facebook google plus twitter
Webucator's Free Working with Difficult People Tutorial

Lesson: Setting Boundaries

Welcome to our free Working with Difficult People tutorial. This tutorial is based on Webucator's Working with Difficult People course.

One of the most profoundly successful ways to deal with difficult people is to learn how to set and maintain boundaries. In this lesson, you will learn these concepts.

Lesson Goals

  • Learn what a boundary is.
  • Learn about communicating boundaries and consequences.
  • Learn how to negotiate an agreement.
  • Learn the importance of enforcing boundaries.
  • Learn how to use a rubric to measuring behavior.

Boundaries

Boundaries are limitations on what we will or will not accept from others. Like a boundary set by a fence with a gate, relational boundaries allow positive things into our environment, and keep negative things out.

A boundary consists of an expectation and ensuing consequences. Some common workplace documents that reflect boundaries include:

  1. A company's policies and procedures.
  2. A department's procedural handbook.
  3. Contractual agreements.

In the workplace there are many behaviors that are expected to be performed in a certain way, and most people behave accordingly. For example, most people will:

  1. Arrive to work on time.
  2. Do the work they are asked to do.
  3. Ask questions when they need information.
  4. Follow set policies and procedures.
  5. Act politely and be respectful.

However, people with difficult personalities tend to disregard customary expectations, which results in:

  1. Other people taking on excess workload.
  2. A loss of privacy or space.
  3. Offensive, disrespectful words that may include bullying.
  4. Gossip.
  5. Wasted time.
  6. Other behaviors that prevent someone else from performing his or her work.

When this happens repeatedly, the person who is affected by the behaviors needs to create and communicate intentional boundaries. There is a process for setting boundaries, as follows:

  1. Creating expectations.
  2. Determining consequences.
  3. Communicating the expectations and consequences.
  4. Negotiating terms.
  5. Enforcing the agreement.

This lesson explores the process of developing healthy boundaries.

Boundaries

Duration: 5 minutes.

In this exercise, you will respond to the following questions about boundaries.


  1. Which of the following is not a boundary?
    1. A backyard wall
    2. A book
    3. A country's borders
    4. Skin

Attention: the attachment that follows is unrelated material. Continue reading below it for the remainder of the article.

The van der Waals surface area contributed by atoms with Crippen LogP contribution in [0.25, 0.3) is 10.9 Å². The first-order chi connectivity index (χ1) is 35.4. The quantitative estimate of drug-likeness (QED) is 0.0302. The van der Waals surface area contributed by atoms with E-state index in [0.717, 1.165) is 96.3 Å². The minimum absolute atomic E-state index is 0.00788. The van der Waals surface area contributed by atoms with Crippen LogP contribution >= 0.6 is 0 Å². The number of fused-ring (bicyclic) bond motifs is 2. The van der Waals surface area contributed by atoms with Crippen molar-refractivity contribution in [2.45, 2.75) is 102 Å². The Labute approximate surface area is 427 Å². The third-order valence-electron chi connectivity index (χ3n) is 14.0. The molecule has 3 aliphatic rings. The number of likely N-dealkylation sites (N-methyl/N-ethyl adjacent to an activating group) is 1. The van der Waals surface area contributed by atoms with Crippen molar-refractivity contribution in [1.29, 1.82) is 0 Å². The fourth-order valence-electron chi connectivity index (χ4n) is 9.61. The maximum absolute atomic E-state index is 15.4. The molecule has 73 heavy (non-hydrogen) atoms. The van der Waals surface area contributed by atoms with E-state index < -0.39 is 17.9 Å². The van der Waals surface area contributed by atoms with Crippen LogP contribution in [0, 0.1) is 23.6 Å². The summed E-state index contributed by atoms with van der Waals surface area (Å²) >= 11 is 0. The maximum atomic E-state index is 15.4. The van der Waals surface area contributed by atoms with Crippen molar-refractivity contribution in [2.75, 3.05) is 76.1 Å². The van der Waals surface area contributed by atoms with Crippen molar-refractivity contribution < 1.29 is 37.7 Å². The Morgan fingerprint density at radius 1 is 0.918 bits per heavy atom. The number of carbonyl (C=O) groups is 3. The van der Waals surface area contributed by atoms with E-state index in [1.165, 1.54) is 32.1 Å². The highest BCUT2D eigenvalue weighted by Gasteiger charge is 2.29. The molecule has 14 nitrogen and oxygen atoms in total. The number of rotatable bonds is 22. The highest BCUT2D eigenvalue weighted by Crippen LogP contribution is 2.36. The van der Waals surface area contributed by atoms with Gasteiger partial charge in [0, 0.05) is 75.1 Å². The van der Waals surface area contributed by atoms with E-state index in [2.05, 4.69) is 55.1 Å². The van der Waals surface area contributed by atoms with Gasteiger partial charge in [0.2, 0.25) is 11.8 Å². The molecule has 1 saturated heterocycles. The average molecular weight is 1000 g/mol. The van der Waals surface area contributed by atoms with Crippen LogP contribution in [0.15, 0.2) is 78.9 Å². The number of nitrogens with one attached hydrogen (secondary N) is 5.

5. A water glass
    6. A book cover

  2. Choose the statement that best explains why boundaries are needed at work.
    1. To create a fair workplace.
    2. To make certain everyone has good attitudes.
    3. To protect the ability of workers to perform their job duties well.
    4. To protect the company from judicial proceedings.

Solution:

Solutions:


  1. B. A book

  2. C. To protect the ability of workers to perform their job duties well.

Personal Application for Boundaries

Duration: 10 to 15 minutes.

In this exercise, you will consider the following questions.

  1. Have you ever felt resentful toward someone at work? Do you know why? Resentment is a result of broken boundaries.
    1. List situations that annoy you or cause you resentment.
    2. For each situation, describe what you'd like to see happen to stop the negative feelings.
    3. Consider each desire and evaluate as objectively as possible whether or not your expectations are realistic. If you feel comfortable doing so, have another person review your expectations and give you their objective opinion.
    4. Hold on to these issues; you'll refer back to them later.

Solution:

  1. For this exercise, think about your own workplace and be honest about your answers to the questions. You do not have to share them with anyone. Focus especially on what you'd like to see happen in the way of a solution.

Communicating Boundaries and Consequences

A person who is feeling resentment toward another because of the other person's behavior has an obligation to communicate their concerns to that other person. However, communicating boundaries can be challenging, especially if one is working with someone who has a difficult personality.

If the other person is reactive, a friendly environment and attitude can prevent inflaming the behavior. Here are a number of tactics that can help with the communication of boundaries:

  1. Make certain your expectations are realistic.
  2. Have a positive attitude.
  3. Create a non-threatening atmosphere by meeting in a neutral area.
  4. Minimize stress by setting a dedicated time to meet so that interruption can be avoided.
  5. Avoid emotion, even if the other person gets emotional.
  6. Use 'I' statements to keep the focus on the concern and minimize defensive behavior.
  7. Use positive feedback as learned in the last lesson.
  8. Listen and negotiate terms that are acceptable to both parties.
  9. Concentrate on the problem, not the person.

Consequences

Expectations are only productive if they have related consequences. Consequences take place when a boundary is upheld and when a boundary is broken. Both the expectation and the consequence should be communicated together. Consequences should be:

  1. Clear.
  2. Appropriate.
  3. Realistic.
  4. Understood by both parties.

A consequence that cannot be fulfilled is an empty threat and leads to broken promises. Here is an example of a communicated boundary: